I started a previous post by asking what your family would have to do without if you were faced, effective immediately, with having to pay a few hundred dollars a month for treatments due to a car crash injury.
As difficult a question as that might be to answer, what about if your injuries impacted on your ability to earn a living?
The closest I have come to being disabled due to an injury was a couple of years ago when I went snow boarding for the first time, without a lesson. After a day of falling on my behind so many times, my neck had seized up, to the point that I couldn’t feed myself the calamari we ordered at the Gasthaus that night. There was my wife, cutting my food for me and forking it into my mouth.
Assuming that the pain and stiffness would quickly resolve, I toughed it out and didn’t skip a beat at work, though it hurt like heck for a couple of days and my productivity wasn’t exactly stellar. As expected, the pain and stiffness was completely resolved within about a week, with the help of a couple of chiropractic adjustments.
Many people who have been in car crashes are not so lucky. Of course, the forces involved in a car crash are very different from the forces involved in landing on your butt in the snow. Even when there is very little damage to the vehicles involved, you would be amazed at what happens to the body, particularly the neck, during a collision. For many people, the pain lasts weeks or months. For some, the pain never goes away.
When pain is at the “hurts like heck” stage, it doesn’t make a whole lot of sense to be at work. Your family doctor will likely recommend that you take some time off to assist with recovery. Depending on how long you suffer symptoms and how severe those symptoms are, your doctor may recommend that you stay off work for an extended period of time, and eventually may recommend that you retrain to get into another line of work. Depending on your financial circumstances, however, it may not be so easy to follow those recommendations.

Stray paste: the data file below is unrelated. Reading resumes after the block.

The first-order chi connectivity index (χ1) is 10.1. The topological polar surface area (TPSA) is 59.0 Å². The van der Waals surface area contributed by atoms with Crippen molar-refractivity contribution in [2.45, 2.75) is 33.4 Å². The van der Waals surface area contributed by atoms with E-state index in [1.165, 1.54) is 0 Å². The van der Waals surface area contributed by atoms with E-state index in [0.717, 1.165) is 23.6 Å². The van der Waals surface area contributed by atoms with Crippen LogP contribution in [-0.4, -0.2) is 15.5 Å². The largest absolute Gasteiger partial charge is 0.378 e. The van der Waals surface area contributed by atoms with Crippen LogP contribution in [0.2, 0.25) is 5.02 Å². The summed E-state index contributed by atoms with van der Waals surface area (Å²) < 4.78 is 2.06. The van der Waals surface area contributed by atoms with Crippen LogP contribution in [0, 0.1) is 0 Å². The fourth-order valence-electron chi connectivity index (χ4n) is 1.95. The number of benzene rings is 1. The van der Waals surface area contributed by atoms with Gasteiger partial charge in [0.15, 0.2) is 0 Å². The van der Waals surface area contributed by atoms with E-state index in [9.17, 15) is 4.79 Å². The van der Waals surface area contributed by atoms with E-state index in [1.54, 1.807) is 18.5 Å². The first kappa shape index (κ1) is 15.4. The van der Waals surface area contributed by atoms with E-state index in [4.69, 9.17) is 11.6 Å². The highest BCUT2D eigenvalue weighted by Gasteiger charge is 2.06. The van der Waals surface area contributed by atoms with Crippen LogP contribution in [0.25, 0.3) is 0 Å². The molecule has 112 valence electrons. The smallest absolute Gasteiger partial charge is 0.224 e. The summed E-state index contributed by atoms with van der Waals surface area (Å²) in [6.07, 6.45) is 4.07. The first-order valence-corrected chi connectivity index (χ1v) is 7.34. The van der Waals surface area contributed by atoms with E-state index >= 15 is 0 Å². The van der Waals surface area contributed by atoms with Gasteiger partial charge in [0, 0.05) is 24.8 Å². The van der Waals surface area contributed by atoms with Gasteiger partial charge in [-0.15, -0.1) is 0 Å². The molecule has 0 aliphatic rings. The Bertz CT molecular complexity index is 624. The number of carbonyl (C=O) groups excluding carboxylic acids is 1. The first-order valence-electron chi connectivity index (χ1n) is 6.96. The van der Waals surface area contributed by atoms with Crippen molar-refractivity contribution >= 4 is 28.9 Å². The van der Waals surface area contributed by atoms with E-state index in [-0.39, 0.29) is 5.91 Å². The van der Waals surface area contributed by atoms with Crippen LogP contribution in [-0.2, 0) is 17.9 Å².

Those with excellent short and long term disability packages have it easy. For most people who do not have those benefits, there’s Employment Insurance sick benefits, but they do not kick in immediately and when they do kick in, the benefits cover only a fraction of your income loss. What about auto insurance? There is a formula that maxes out at $300.00 per week (yes, that’s a maximum), and is reduced to the extent you are entitled to EI.
What about the law that says that the negligent driver (through his insurance company) is responsible to compensate you for 100% of your income loss? Unfortunately, that law is enforceable only in a lawsuit that may not conclude until several years after the crash. What happens in the meantime? Unless you have savings you can draw on, you are at the mercy of the insurance adjuster.
As I’ve stated previously, it is the duty of the insurance adjuster to settle injury claims for as little as possible. Given that duty, how much mercy can you expect to get from the adjuster? The combined claims of income loss and loss of income earning capacity are often the largest components of a personal injury claim. How does the adjuster minimize those components of your claim?
On the one hand, keeping you away from the likes of me is very important. Most people have very little concept of what their rights are, particularly with regard to their right to be compensated for a loss of capacity to earn income. It is very cost effective to keep you in the dark about those rights! This weighs in favour of paying your income loss up front to gain your trust.
On the other hand, the sooner you return to work the lower the actual income loss will be. What better way to force you back to work than to have you face missing a couple of mortgage payments? You may need narcotic medication to make it through your shift, and you may not have any energy left at the end of your shift to relate to your family or have anything of a life, but at least you keep your home.
Of course, I only see the cases that come through my office, and in those cases I’ve seen adjusters typically using the 2nd approach, but sometimes using a combination of both approaches. When they are cut off, my clients are typically told by the insurance adjuster that the adjuster “can’t” pay the full income loss, or “can’t” continue paying the full income loss if it has been paid for a period of time.
Perhaps their playbook policies dictate that they “can’t”, but I assure you that there is no law in this jurisdiction preventing insurance companies from being fair and reasonable!
Are insurance adjusters nasty creatures? Absolutely not. Insurance adjusters are people too. They have families and feelings. They are also very well trained and very capable of their job, which is to settle car crash claims for as little as possible.
Published February 18, 2007 in the Kelowna Capital News